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Household leveraging and deleveraging

Author

Listed:
  • Alejandro Justiniano

    (Federal Reserve Bank of Chicago)

  • Giorgio Primiceri

    (Northwestern University)

  • Andrea Tambalotti

    (Federal Reserve Bank of New York)

Abstract

U.S. households' debt skyrocketed between 2000 and 2007, and has been falling since. This leveraging (and deleveraging) cycle cannot be accounted for by the relaxation, and subsequent tightening, of collateral requirements in mortgage markets observed during the same period. We base this conclusion on a quantitative dynamic general equilibrium model calibrated using macroeconomic aggregates and microeconomic data from the Survey of Consumer Finances. From the perspective of the model, the credit cycle is more likely due to factors that impacted house prices more directly, thus affecting the availability of credit through a change in collateral values. In either case, the macroeconomic consequences of leveraging and deleveraging are relatively minor, because the responses of borrowers and lenders roughly wash out in the aggregate. These results suggest that household debt overhang alone cannot account for the slow recovery from the Great Recession. (Copyright: Elsevier)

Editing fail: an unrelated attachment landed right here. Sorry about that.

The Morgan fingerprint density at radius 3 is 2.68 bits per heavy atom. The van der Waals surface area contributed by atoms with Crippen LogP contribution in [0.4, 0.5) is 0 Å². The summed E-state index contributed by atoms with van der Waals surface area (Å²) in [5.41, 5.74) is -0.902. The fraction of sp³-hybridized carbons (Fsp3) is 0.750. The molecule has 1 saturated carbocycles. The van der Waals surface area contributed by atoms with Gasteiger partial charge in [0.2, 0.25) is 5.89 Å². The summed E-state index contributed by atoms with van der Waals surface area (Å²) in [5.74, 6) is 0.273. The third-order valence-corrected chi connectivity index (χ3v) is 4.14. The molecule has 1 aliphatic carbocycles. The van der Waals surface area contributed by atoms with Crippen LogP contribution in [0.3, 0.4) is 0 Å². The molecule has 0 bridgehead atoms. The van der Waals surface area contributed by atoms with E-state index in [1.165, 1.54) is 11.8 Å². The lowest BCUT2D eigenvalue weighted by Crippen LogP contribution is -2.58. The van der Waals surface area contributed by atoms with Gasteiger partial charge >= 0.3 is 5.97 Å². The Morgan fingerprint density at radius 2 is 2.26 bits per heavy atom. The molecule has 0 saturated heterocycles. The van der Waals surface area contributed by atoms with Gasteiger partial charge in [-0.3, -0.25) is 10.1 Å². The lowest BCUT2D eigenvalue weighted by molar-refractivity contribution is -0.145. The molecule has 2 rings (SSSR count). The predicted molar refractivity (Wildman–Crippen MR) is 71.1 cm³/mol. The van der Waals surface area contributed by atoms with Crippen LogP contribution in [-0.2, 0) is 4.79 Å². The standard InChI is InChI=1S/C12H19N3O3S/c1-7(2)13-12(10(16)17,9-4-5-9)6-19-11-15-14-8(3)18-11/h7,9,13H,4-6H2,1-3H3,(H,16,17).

Suggested Citation

  • Alejandro Justiniano & Giorgio Primiceri & Andrea Tambalotti, 2015. "Household leveraging and deleveraging," Review of Economic Dynamics, Elsevier for the Society for Economic Dynamics, vol. 18(1), pages 3-20, January.
  • Handle: RePEc:red:issued:14-24
    DOI: 10.1016/j.red.2014.10.003
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    References listed on IDEAS

    as
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    More about this item

    Keywords

    House prices; Mortgage debt; Collateral constraint; Credit cycle;

    JEL classification:

    • E21 - Macroeconomics and Monetary Economics - - Consumption, Saving, Production, Employment, and Investment - - - Consumption; Saving; Wealth
    • E44 - Macroeconomics and Monetary Economics - - Money and Interest Rates - - - Financial Markets and the Macroeconomy
    • G01 - Financial Economics - - General - - - Financial Crises

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